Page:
‘It’s scandalous,’ Divers/Cité co-founder says of Pride cancellation


“In my world, you don’t cancel Pride,” says Puelo Deir.

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The cancellation of Montreal’s Pride parade Sunday was “absolutely scandalous,” says Puelo Deir, co-founder of Pride precursor Divers/Cité, which organized LGBTQ2+ festivities in Montreal, including the annual parade, from 1993 until Montreal Pride took over in 2007.

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“I wouldn’t believe it if I saw it in a movie. I thought it was a joke,” Deir said of the cancellation of the annual celebration of sexual and gender diversity only hours before it was scheduled to start Sunday morning.

“First of all, in my world, you don’t cancel Pride. It would take an act of the universe or real threats to security to cancel Pride. And to cancel it like you were canceling a night out at a dance party felt outrageous to me.”

Organizers did a fine job with all the other Pride events last week, Deir noted, including a party at the Olympic Stadium on Sunday afternoon; but they seemed to have forgotten the most important part.

“Those events are the side show to the main event, which is the parade,” he explained. “And the parade is not an event, it’s political. It’s the whole raison d’être for Pride week.”

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Laurence Hanley, left, and Fanilou Laniel Gauld speak for many in the crowd on Ste-Catherine St.  in the Gay Village area of ​​Montreal Sunday, August 7, 2022 during a march after the Pride parade was cancelled.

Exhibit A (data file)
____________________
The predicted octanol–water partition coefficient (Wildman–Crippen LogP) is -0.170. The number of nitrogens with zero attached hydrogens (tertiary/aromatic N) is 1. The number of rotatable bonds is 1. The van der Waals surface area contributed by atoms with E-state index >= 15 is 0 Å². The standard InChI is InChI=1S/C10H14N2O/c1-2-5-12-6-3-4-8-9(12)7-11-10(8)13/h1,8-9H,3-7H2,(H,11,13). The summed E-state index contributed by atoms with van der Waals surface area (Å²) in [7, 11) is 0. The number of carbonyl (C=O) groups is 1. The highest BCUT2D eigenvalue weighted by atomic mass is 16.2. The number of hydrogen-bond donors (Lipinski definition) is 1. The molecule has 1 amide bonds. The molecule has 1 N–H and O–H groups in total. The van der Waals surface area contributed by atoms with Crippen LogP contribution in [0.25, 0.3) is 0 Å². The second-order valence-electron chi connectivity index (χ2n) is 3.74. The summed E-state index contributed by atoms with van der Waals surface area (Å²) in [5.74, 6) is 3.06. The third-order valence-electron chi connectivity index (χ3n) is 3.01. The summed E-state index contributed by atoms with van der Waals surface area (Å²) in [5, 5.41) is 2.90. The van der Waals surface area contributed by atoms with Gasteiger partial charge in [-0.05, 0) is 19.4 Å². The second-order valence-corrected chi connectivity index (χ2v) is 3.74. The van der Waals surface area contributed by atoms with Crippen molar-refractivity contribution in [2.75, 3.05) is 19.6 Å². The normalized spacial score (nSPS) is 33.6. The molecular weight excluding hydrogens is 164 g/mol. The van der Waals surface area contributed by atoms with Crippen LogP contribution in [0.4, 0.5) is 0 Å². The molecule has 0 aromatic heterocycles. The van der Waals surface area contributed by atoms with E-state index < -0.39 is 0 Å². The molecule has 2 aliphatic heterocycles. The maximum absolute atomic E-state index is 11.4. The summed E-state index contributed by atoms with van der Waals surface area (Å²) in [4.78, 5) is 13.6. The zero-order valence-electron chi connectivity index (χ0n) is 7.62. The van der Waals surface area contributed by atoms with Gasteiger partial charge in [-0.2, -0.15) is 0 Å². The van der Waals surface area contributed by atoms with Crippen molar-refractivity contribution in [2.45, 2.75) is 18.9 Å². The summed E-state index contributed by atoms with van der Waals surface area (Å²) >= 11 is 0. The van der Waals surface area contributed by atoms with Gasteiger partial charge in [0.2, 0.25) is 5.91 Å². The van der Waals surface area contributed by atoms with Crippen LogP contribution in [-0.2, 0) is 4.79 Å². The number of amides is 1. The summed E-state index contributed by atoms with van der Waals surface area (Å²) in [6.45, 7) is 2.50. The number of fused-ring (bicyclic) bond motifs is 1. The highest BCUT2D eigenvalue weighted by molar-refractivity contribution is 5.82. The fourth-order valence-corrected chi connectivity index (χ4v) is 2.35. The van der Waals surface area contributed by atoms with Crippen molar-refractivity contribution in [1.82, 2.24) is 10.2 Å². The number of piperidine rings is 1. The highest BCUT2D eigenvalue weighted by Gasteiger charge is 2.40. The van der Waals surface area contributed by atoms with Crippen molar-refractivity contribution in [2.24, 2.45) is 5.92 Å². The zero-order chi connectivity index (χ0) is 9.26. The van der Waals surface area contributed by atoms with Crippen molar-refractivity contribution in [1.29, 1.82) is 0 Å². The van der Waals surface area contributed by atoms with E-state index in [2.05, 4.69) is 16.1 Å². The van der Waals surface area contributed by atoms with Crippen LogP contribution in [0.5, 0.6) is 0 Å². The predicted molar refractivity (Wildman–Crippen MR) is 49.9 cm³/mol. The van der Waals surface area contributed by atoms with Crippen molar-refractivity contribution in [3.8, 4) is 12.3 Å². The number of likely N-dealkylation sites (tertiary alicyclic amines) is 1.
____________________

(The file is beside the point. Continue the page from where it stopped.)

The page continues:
Laurence Hanley, left, and Fanilou Laniel Gauld speak for many in the crowd on Ste-Catherine St. in the Gay Village area of ​​Montreal Sunday, August 7, 2022 during a march after the Pride parade was cancelled. Photo by John Kenney /Montreal Gazette

Montreal Pride organizers initially said the cancellation was due to a lack of approximately 80 of the 200 volunteers needed to secure the parade route. Then Sunday night, Pride director Simon Gamache admitted to La Presse columnist Mario Girard that someone at the organization had forgotten to hire about 100 paid “agents d’accueil,” or greeting agents, who worked with 100 volunteers to secure the route.

Mayor Valérie Plante expressed shock at the cancellation on Sunday, saying had she been made aware of the situation earlier, the city would have done what was necessary to ensure the parade took place.

Montreal Pride organizers declined an interview request from the Montreal Gazette, Monday, but responded with the following statement:

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“The board of directors of Montreal Pride have put together an internal post-mortem committee in order to shed light on the events leading to the cancellation of the parade yesterday in Montreal. Montreal Pride will release a statement looking back on the 2022 festival later this week.”

A meeting was scheduled for Monday afternoon between representatives of the Plante administration and Montreal Pride, to whom the city gave $600,000 in funding this year for the week’s festivities.

Quebec’s Minister of Tourism also “requested a meeting with organizers to discuss the situation,” said Meghan Houle, a spokesperson for the ministry, which allocated $1.1 million to Montreal Pride for its programming this year.